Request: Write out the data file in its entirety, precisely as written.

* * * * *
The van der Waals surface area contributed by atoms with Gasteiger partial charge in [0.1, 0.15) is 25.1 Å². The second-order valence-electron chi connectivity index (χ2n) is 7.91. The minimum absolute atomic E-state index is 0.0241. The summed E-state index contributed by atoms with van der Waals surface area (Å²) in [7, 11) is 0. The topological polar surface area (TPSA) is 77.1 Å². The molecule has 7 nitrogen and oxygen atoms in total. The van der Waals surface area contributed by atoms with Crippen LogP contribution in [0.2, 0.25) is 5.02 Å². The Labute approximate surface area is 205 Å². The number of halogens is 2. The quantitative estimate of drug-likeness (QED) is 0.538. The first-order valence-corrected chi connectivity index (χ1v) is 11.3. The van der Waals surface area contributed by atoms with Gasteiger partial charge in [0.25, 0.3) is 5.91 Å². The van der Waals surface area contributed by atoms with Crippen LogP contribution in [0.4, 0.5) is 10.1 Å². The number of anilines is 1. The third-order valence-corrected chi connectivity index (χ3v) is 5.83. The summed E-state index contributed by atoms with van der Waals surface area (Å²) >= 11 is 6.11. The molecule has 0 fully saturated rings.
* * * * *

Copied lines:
The van der Waals surface area contributed by atoms with Gasteiger partial charge in [0.1, 0.15) is 25.1 Å². The second-order valence-electron chi connectivity index (χ2n) is 7.91. The minimum absolute atomic E-state index is 0.0241. The summed E-state index contributed by atoms with van der Waals surface area (Å²) in [7, 11) is 0. The topological polar surface area (TPSA) is 77.1 Å². The molecule has 7 nitrogen and oxygen atoms in total. The van der Waals surface area contributed by atoms with Crippen LogP contribution in [0.2, 0.25) is 5.02 Å². The Labute approximate surface area is 205 Å². The number of halogens is 2. The quantitative estimate of drug-likeness (QED) is 0.538. The first-order valence-corrected chi connectivity index (χ1v) is 11.3. The van der Waals surface area contributed by atoms with Gasteiger partial charge in [0.25, 0.3) is 5.91 Å². The van der Waals surface area contributed by atoms with Crippen LogP contribution in [0.4, 0.5) is 10.1 Å². The number of anilines is 1. The third-order valence-corrected chi connectivity index (χ3v) is 5.83. The summed E-state index contributed by atoms with van der Waals surface area (Å²) >= 11 is 6.11. The molecule has 0 fully saturated rings.